Ruse told NCR he didn't regret his original tweet or the subsequent 100-plus on the matter, and stood firm in his belief that Martin handled the situation poorly and should have reached out to Catholic Vote directly.
"We are told endlessly that we should confront our interlocutors one-on-one. What he did instead was hold them up to sort of mob rule on social media, which is what he's done to me," said Ruse.
He noted that among the more than 700 comments on Martin's Facebook post are attacks against him, including several who expressed a desire to punch him in the face. He called on Martin to urge his followers to cease such attacks, including calls for his termination, and to take down the Facebook post.
The episode with Ruse is the latest response from conservative Catholic circles to Martin's book, Building a Bridge: How the Catholic Church and the LGBT Community Can Enter Into a Relationship of Respect, Compassion, and Sensitivity. Far-right groups like Church Militant and LifeSiteNews have taken to writing about Martin almost daily.
No stranger to internet trolls, the media-savvy Jesuit told NCR that since the book was published, the attacks have "really intensified," and he has muted a couple hundred Twitter accounts as a result. "Calling me much worse than pansy," he said, including homosexual slurs and a heretic.
But those extreme reactions, he said, represent a sliver of the "overwhelmingly positive" response to Building a Bridge he has heard from the pew level in roughly two dozen talks, and in conversations he's had with bishops, some who have privately offered their gratitude. As for people at the extremes of the right and left who have been swift and unwavering in writing off the book, he suspects a reason might be that they haven't actually read it.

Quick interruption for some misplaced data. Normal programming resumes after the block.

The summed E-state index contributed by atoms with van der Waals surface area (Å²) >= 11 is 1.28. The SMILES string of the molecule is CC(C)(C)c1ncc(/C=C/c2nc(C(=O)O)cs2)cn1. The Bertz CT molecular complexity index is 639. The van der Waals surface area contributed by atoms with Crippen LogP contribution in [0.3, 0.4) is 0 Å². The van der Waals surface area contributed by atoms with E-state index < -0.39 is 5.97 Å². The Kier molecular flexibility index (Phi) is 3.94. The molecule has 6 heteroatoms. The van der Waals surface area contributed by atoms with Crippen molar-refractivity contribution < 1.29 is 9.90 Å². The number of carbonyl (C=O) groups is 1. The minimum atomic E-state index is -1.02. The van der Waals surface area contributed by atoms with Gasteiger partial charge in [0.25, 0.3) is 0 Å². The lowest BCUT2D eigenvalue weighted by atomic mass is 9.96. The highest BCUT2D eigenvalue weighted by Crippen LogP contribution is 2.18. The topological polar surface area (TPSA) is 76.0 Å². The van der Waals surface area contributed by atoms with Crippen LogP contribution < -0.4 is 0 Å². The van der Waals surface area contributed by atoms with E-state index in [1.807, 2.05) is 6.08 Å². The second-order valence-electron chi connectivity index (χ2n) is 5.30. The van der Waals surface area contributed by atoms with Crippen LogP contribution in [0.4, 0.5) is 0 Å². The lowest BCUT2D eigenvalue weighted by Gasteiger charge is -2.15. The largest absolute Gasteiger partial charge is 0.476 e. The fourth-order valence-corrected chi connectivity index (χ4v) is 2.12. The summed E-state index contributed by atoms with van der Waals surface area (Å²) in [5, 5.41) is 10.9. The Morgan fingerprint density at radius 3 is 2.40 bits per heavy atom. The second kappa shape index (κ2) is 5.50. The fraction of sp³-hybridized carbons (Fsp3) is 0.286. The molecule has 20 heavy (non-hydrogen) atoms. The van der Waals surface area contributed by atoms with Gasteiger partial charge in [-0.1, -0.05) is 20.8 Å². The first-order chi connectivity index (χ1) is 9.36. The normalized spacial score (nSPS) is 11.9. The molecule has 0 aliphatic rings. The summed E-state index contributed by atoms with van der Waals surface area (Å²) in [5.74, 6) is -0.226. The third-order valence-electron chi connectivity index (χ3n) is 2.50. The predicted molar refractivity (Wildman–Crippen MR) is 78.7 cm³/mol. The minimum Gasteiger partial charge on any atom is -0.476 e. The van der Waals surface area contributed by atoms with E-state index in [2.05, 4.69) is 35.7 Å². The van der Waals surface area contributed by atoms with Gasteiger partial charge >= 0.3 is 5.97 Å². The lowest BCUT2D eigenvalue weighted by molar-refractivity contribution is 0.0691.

"Most of the people are probably not reading, because if they read it, I don't think they'd find much objectionable in it," he said. Martin recalled a conservative priest friend came up to him after one talk and told him he read the book and didn't see what all the fuss was about.
Ruse said he has not read the book, but has watched several videos of talks Martin has given on the subject.
The 160-page Building a Bridge is billed as an attempt to open a dialogue among the church hierarchy and LGBT Catholics to ease tensions and develop understanding. It originated with a speech Martin gave last October at a New Ways Ministry gathering, and was in part sparked by the terror attack that June at an Orlando, Florida, nightclub popular with lesbian, gay, bisexual and transgender people.
Martin, who in April was appointed by Pope Francis a consultor to the Vatican's Secretariat for Communication, has made a point to enter into dialogue with the Catholic community about the church's relationship with LGBT Catholics. That has included presentations, most recently at Fordham University and Villanova University, as well as written replies to critiques from columnists and other clergy, including from Cardinal Robert Sarah.
Martin said he is happy to converse with people, even critics, if there's fertile ground for dialogue. But there are points where he draws a line.
"If they're clearly motivated by hate and contempt and disgust, for even the possibility of listening to the concerns of LGBT Catholics, then it's probably not worth engaging them," Martin said. "But if it's a thoughtful critique and raises good points, I'm happy to engage it."